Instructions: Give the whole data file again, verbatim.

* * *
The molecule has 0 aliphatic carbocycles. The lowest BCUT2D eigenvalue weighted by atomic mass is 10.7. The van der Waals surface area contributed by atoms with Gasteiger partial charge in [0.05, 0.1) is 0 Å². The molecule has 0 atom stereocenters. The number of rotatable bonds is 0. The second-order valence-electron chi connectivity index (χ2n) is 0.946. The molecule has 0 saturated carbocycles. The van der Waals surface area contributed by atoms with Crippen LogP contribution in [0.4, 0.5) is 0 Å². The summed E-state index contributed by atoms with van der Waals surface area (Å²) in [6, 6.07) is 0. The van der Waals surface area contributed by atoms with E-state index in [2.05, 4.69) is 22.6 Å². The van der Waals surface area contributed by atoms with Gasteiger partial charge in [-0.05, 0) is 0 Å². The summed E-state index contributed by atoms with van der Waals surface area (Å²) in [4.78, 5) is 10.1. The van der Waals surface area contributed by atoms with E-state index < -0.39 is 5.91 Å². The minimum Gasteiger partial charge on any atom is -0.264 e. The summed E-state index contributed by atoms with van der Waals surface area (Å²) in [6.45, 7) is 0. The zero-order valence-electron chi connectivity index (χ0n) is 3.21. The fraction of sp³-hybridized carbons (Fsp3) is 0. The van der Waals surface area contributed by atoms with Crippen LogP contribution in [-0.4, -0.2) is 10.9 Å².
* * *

The molecule has 0 aliphatic carbocycles. The lowest BCUT2D eigenvalue weighted by atomic mass is 10.7. The van der Waals surface area contributed by atoms with Gasteiger partial charge in [0.05, 0.1) is 0 Å². The molecule has 0 atom stereocenters. The number of rotatable bonds is 0. The second-order valence-electron chi connectivity index (χ2n) is 0.946. The molecule has 0 saturated carbocycles. The van der Waals surface area contributed by atoms with Crippen LogP contribution in [0.4, 0.5) is 0 Å². The summed E-state index contributed by atoms with van der Waals surface area (Å²) in [6, 6.07) is 0. The van der Waals surface area contributed by atoms with E-state index in [2.05, 4.69) is 22.6 Å². The van der Waals surface area contributed by atoms with Gasteiger partial charge in [-0.05, 0) is 0 Å². The summed E-state index contributed by atoms with van der Waals surface area (Å²) in [4.78, 5) is 10.1. The van der Waals surface area contributed by atoms with E-state index < -0.39 is 5.91 Å². The minimum Gasteiger partial charge on any atom is -0.264 e. The summed E-state index contributed by atoms with van der Waals surface area (Å²) in [6.45, 7) is 0. The zero-order valence-electron chi connectivity index (χ0n) is 3.21. The fraction of sp³-hybridized carbons (Fsp3) is 0. The van der Waals surface area contributed by atoms with Crippen LogP contribution in [-0.4, -0.2) is 10.9 Å².